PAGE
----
The context of the verse I read is the beginning of Jacob's journey to Mesopotamia, the land of his relatives. His primary reason for this journey was to escape the wrath of his twin brother, Esau. As he set out, he spent the night in the place he would name "Beth-El" (the House of God). It was there that he dreamt he saw a ladder that reached heaven with the angels of God going up and down on it. In the dream God spoke to him, giving to him the promises he originally had given to his grandfather, Abraham. Jacob's response upon awakening was that if God looked after him, then upon his return, in his words, "then the Lord shall be my God" (Bereshit / Genesis 28:21). So we see here that Jacob clearly acknowledged God's existence without trusting him.

Jacob's reaction to God's appearance had nothing to do with the question of God's existence. Rather Jacob said, "Surely the LORD is in this place, and I did not know it." What surprised him was that God was there without him realizing it. This sounds as if he thought that God was in Beth-El in a way that he wasn't in other places. Perhaps this is an indication of a lack in Jacob's understanding of God. He didn't know as yet that the God of his father and grandfather was the Master of the Universe and that there was no place where God's presence was not.

That God would appear to Jacob at all didn't seem to faze him. One might think that this experience would motivate him into a life of utter devotion to God, but it didn't. He was just surprised that God was there and he didn't know it.

I wonder if we realize how present God really is. There's a wonderful story in the second book of Melachim (Kings), chapter six, where the army of Syria was surrounding the city where the prophet Elisha was. When Elisha's assistant anxiously reported this to him, Elisha prayed that his assistant would see with his physical eyes the heavenly power that was with them. Elisha was aware of this, while his assistant was not. I cannot say that God's help is with his people to this extent at all times, but certainly God is present and at work everywhere in so many ways that we are not aware of.

How often is the presence of God with us and, like Jacob, we don't know it? If God would open our eyes like Elisha's assistant would we not be surprised to see the heavenly reality that surrounds us? Unlike Jacob we claim to trust in the God who is everywhere, yet we think we are alone. We may not say that God is not with us, but how often do we act as if he is far, far away? Perhaps we don't believe in him as much as we think we do.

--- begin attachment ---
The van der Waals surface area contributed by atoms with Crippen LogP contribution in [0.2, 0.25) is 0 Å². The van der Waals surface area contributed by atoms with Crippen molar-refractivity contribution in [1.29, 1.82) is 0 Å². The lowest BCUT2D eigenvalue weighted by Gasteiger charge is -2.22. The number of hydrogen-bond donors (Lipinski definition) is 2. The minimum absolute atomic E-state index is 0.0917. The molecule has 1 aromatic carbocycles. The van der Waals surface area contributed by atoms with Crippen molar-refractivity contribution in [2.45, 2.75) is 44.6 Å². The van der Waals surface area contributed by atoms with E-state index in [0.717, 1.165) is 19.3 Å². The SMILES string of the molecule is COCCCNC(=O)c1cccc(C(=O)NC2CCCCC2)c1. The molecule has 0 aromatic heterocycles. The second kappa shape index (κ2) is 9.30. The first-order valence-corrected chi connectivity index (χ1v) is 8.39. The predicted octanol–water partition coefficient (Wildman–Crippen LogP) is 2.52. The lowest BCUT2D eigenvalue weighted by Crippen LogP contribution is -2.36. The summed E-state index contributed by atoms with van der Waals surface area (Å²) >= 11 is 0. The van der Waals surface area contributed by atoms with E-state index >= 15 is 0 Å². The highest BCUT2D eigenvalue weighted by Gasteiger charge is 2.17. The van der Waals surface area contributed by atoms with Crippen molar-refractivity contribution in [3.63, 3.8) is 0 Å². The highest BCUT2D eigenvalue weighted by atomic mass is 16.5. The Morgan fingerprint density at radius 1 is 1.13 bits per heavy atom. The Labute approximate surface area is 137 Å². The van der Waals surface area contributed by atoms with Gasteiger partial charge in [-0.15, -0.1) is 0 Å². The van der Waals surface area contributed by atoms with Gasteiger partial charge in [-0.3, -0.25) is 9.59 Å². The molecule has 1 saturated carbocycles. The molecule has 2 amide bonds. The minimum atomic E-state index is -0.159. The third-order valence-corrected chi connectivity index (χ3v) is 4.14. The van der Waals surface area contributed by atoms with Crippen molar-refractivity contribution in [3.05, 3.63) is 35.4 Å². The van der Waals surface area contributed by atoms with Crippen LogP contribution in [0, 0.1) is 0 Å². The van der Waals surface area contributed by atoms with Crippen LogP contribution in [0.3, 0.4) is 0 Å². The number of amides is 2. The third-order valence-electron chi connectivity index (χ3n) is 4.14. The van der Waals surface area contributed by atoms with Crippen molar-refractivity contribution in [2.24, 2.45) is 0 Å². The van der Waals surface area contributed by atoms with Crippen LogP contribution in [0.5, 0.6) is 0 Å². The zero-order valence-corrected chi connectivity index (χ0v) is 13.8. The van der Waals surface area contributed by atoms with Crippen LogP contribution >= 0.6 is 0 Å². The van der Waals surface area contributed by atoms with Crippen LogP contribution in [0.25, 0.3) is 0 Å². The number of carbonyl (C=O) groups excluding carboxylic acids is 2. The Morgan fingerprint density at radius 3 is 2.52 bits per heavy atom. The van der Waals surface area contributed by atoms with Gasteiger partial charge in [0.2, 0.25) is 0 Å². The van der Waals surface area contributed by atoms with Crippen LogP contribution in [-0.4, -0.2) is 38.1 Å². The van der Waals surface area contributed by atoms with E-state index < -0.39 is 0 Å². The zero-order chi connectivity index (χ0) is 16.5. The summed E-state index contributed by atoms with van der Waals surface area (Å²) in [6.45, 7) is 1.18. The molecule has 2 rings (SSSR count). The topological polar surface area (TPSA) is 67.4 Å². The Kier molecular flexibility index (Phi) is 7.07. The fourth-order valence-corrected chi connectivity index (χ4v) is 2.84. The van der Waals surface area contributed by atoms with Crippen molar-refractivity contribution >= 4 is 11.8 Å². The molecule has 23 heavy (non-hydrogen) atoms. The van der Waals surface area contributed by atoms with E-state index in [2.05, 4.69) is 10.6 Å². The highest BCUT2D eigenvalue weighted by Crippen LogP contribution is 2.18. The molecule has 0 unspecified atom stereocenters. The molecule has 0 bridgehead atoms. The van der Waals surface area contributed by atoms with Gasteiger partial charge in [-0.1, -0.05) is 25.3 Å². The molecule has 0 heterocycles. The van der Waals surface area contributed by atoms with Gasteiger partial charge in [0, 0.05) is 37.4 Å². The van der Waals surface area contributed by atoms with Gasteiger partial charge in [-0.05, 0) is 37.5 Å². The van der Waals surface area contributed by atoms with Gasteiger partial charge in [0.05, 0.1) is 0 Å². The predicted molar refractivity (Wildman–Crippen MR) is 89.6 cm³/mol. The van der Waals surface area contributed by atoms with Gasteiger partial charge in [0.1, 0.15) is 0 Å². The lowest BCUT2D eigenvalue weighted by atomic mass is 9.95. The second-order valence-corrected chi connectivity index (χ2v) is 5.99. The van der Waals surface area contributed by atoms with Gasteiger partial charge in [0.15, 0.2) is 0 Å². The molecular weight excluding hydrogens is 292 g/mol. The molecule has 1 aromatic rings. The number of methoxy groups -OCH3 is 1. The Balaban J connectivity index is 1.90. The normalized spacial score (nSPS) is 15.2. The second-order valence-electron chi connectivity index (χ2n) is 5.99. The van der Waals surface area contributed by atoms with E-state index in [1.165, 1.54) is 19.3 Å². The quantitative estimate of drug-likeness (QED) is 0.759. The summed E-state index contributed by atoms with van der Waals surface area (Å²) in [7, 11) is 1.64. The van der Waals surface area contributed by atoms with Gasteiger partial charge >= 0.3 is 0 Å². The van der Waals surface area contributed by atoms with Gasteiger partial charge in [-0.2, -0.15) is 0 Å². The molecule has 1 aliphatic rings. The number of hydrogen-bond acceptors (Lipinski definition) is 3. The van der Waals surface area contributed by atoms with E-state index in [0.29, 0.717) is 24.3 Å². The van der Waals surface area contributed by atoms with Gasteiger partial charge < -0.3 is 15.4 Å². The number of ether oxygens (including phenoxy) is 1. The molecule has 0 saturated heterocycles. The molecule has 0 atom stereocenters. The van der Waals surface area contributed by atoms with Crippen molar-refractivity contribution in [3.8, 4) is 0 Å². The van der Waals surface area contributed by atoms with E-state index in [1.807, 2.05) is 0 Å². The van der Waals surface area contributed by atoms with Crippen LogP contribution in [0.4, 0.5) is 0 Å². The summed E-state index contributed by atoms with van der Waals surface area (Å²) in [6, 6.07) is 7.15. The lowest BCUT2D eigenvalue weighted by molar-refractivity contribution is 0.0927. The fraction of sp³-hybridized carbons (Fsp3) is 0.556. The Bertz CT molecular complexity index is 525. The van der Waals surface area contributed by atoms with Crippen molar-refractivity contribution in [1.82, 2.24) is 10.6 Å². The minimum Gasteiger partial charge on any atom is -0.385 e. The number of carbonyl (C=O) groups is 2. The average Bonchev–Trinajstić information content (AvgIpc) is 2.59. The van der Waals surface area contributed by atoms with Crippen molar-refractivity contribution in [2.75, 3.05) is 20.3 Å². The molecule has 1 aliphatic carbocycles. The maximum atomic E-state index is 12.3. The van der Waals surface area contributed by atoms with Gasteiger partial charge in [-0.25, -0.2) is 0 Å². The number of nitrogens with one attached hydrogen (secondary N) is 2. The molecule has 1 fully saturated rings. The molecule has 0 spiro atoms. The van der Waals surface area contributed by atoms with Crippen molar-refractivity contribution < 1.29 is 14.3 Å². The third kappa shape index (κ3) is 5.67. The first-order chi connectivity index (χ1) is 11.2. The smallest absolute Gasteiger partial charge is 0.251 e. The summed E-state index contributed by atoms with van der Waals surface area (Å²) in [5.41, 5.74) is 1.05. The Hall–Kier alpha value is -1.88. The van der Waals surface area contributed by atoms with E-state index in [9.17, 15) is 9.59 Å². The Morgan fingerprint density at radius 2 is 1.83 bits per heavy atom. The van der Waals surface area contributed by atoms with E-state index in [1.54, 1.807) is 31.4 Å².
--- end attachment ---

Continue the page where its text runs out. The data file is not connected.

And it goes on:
We may be more like Jacob than we are willing to admit in that we readily acknowledge God's existence without actually trusting him. We should stop confusing acknowledging his existence with true faith. Accepting God's existence is an essential starting point, but we need to let him take us much deeper - to the place of trust he took Jacob. That's what we will look at next week.

Saturday, November 14, 2009

TorahBytes: How Silly We Can Be! (Toledot)

Then Rebekah took the best garments of Esau her older son, which were with her in the house, and put them on Jacob her younger son. And the skins of the young goats she put on his hands and on the smooth part of his neck. And she put the delicious food and the bread, which she had prepared, into the hand of her son Jacob. (Bereshit / Genesis 27:15-17; ESV)

In this week's parasha (weekly Torah reading), we read of the stealing of Isaac's blessing. Before he died, Isaac wanted to give a special blessing to his older son, Esau. So Isaac asked Esau to prepare for him a special meal of fresh game after which Isaac would give him the blessing. Isaac passing this blessing on to Esau would make him the carrier of God's purposes for the world. Before Esau and his twin brother, Jacob, were born, God had told their mother, Rebekah, that the younger would have precedence over the older (see Bereshit / Genesis 25:22,23). We don't know if she ever told this prediction to Isaac, but when she heard that Isaac was planning on giving the blessing to Esau, she schemed to deceive her husband into giving it to Jacob instead.

This sets up one of the silliest scenes in the Bible. Although Esau and Jacob were twins, they were different in almost every way. Esau was a hairy, outdoorsy sort-of person; Jacob was a smooth-skinned homebody. Even though Isaac's sight was poor at this stage of his life, tricking him would not be easy. When Jacob comes to him covered in goat's skins, Isaac suspects something is up. He recognizes Jacob's voice and wonders how he could have prepared the meal so quickly. Yet when he calls Jacob over to kiss him, the feel of the goat skin and smell of Esau's garments he was wearing are somehow enough to fool him, and Jacob gets the blessing.